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Can My New Jersey Employer Discriminate Against Me if I Require the Assistance of a Service Animal?

Recently, the issue of “emotional support animals” has been in the news a lot. In August, NBC Dallas-Fort Worth reported on Southwest Airlines’ decision to limit such animals on its flights, allowing only cats and dogs. This came after another airline made news by refusing to allow a woman to board a flight in Newark with her large emotional support peacock earlier this year. While the famous emotional support peacock launched many social media memes, the assistance many animals provide people with disabilities is absolutely no laughing matter, and neither is discrimination against workers with disabilities who require the aid of service animals. So, you may wonder, what are your workplace rights in New Jersey when it comes to your animal that provides you aid? For in-depth answers to these and other questions that are specific to your situation, be sure to reach out a knowledgeable New Jersey employment attorney for the assistance you need.

While the issue of discrimination against people who have animals that render aid may come up most frequently with regard to housing or public accommodations, it can also arise in your job. To better understand your rights, it is important to make a key distinction, which is between service animals and support animals. A service animal is, according to federal law under the Americans with Disabilities Act, a dog or miniature horse that is individually trained to “do work or perform tasks for a person with a disability.” The range of work and/or tasks a service animal might do include guiding a blind person, being a “hearing” dog for a deaf person, pulling a wheelchair, calming someone with PTSD, protecting someone having a seizure or reminding a person with a mental disorder to take his/her prescriptions. If you have a recognized disability and an animal can perform a task that lessens the symptoms or problems related to your disability, then that dog or miniature horse can qualify as a service animal.

Support animals, on the other hand, are different. The animals’ human companion does not have to have a recognized disability and the animal need not have gone through any specific training to perform any specific task or work.

Because service animals’ human companions, by definition, have recognized disabilities, those people’s employers cannot discriminate against those employees’ disabilities. The analysis for whether or not an employer has committed illegal discrimination in this context is the same as other forms of disability discrimination on the job. The employer must make a reasonable accommodation of the employee’s disability. The employer is not, however, required to accommodate if the accommodation would impose an undue hardship on the employer. So, if you are qualified to do your job with or without an accommodation, and having your service dog at work would not impose some form of excessive hardship on your employer, then the employer must accommodate your service animal.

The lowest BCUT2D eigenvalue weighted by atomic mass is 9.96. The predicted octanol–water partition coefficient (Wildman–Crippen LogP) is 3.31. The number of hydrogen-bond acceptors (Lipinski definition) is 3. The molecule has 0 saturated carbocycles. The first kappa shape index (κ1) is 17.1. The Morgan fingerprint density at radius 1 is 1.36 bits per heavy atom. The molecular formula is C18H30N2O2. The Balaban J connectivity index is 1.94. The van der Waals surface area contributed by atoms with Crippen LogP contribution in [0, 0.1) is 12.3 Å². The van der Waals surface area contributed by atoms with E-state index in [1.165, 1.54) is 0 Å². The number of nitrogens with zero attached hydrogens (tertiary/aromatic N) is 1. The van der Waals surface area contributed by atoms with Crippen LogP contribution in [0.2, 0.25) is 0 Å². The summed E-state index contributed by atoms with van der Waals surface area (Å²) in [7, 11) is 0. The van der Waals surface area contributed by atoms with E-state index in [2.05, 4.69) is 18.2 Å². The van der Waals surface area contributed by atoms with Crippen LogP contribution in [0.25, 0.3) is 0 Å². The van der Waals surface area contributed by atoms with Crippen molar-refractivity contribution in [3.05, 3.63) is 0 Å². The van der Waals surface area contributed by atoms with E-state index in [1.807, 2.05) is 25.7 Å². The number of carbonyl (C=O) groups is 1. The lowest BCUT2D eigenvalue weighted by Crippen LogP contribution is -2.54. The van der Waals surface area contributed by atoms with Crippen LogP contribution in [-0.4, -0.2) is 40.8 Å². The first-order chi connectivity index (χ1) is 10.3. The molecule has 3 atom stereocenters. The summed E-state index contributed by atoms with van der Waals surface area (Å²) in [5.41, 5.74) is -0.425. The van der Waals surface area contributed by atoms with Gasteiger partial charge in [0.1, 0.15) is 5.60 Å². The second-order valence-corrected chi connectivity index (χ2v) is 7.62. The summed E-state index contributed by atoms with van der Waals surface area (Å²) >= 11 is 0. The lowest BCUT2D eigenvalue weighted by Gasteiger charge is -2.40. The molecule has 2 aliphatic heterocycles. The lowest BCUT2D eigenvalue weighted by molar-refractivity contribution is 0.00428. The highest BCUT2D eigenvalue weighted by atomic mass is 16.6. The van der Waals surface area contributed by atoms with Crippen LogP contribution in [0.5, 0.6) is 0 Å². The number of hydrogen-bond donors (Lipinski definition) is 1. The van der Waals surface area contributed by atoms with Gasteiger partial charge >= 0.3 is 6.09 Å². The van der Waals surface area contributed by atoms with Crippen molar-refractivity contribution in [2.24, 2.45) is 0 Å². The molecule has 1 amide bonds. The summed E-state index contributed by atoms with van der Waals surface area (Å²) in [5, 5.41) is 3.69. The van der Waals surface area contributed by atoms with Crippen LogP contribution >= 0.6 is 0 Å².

Litigation related to a dispute like this would go forward like other workplace disability discrimination cases. You would be required to prove, among other things, that you were a member of protected class and that your employer engaged in illegal discrimination by failing to provide a reasonable accommodation. If you cleared the required hurdles, then the burden of proof would fall upon the employer to show that accommodating the animal would create an undue hardship.

These are the rules for service animals. Neither federal nor New Jersey discrimination laws demand the same level of accommodation for emotional support animals as for service animals.

Whether or not your disability requires the aid of a service animal, your job is probably very important to you, and your employer bears a legal responsibility to provide you with a reasonable accommodation for your disability. If your employer failed to accommodate you reasonably or took adverse action against you due to your disability, you may be entitled to a judgment and to compensation. The skilled New Jersey employment discrimination attorneys at Phillips & Associates have spent countless hours working to help our clients with disabilities get the fair outcomes they deserve. Reach us online or at (609) 436-9087 today to set up a free and confidential consultation and to find out how we can help you.

More blog posts:

New Jersey Disability Discrimination Law and Workers With Sleep Apnea, New Jersey Employment Lawyer Blog, July 6, 2018

What are My Employer’s Obligations to Provide an Accommodation of My Workplace Disability in New Jersey?, New Jersey Employment Lawyer Blog, June 11, 2018


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